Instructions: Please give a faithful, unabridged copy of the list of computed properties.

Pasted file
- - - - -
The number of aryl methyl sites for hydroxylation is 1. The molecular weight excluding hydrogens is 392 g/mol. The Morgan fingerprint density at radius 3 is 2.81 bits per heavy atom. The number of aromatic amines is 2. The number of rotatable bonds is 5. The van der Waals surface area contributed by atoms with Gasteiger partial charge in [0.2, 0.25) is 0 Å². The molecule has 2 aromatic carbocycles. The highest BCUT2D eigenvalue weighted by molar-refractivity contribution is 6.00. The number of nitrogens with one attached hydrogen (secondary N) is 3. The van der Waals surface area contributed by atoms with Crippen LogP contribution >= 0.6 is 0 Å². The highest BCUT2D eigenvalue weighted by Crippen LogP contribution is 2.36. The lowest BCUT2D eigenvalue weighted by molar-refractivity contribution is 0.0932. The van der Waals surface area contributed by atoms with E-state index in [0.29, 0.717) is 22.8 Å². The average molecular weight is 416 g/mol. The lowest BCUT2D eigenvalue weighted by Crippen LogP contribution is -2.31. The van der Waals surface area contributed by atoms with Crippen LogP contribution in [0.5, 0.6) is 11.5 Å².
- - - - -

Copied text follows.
The number of aryl methyl sites for hydroxylation is 1. The molecular weight excluding hydrogens is 392 g/mol. The Morgan fingerprint density at radius 3 is 2.81 bits per heavy atom. The number of aromatic amines is 2. The number of rotatable bonds is 5. The van der Waals surface area contributed by atoms with Gasteiger partial charge in [0.2, 0.25) is 0 Å². The molecule has 2 aromatic carbocycles. The highest BCUT2D eigenvalue weighted by molar-refractivity contribution is 6.00. The number of nitrogens with one attached hydrogen (secondary N) is 3. The van der Waals surface area contributed by atoms with Crippen LogP contribution >= 0.6 is 0 Å². The highest BCUT2D eigenvalue weighted by Crippen LogP contribution is 2.36. The lowest BCUT2D eigenvalue weighted by molar-refractivity contribution is 0.0932. The van der Waals surface area contributed by atoms with E-state index in [0.29, 0.717) is 22.8 Å². The average molecular weight is 416 g/mol. The lowest BCUT2D eigenvalue weighted by Crippen LogP contribution is -2.31. The van der Waals surface area contributed by atoms with Crippen LogP contribution in [0.5, 0.6) is 11.5 Å².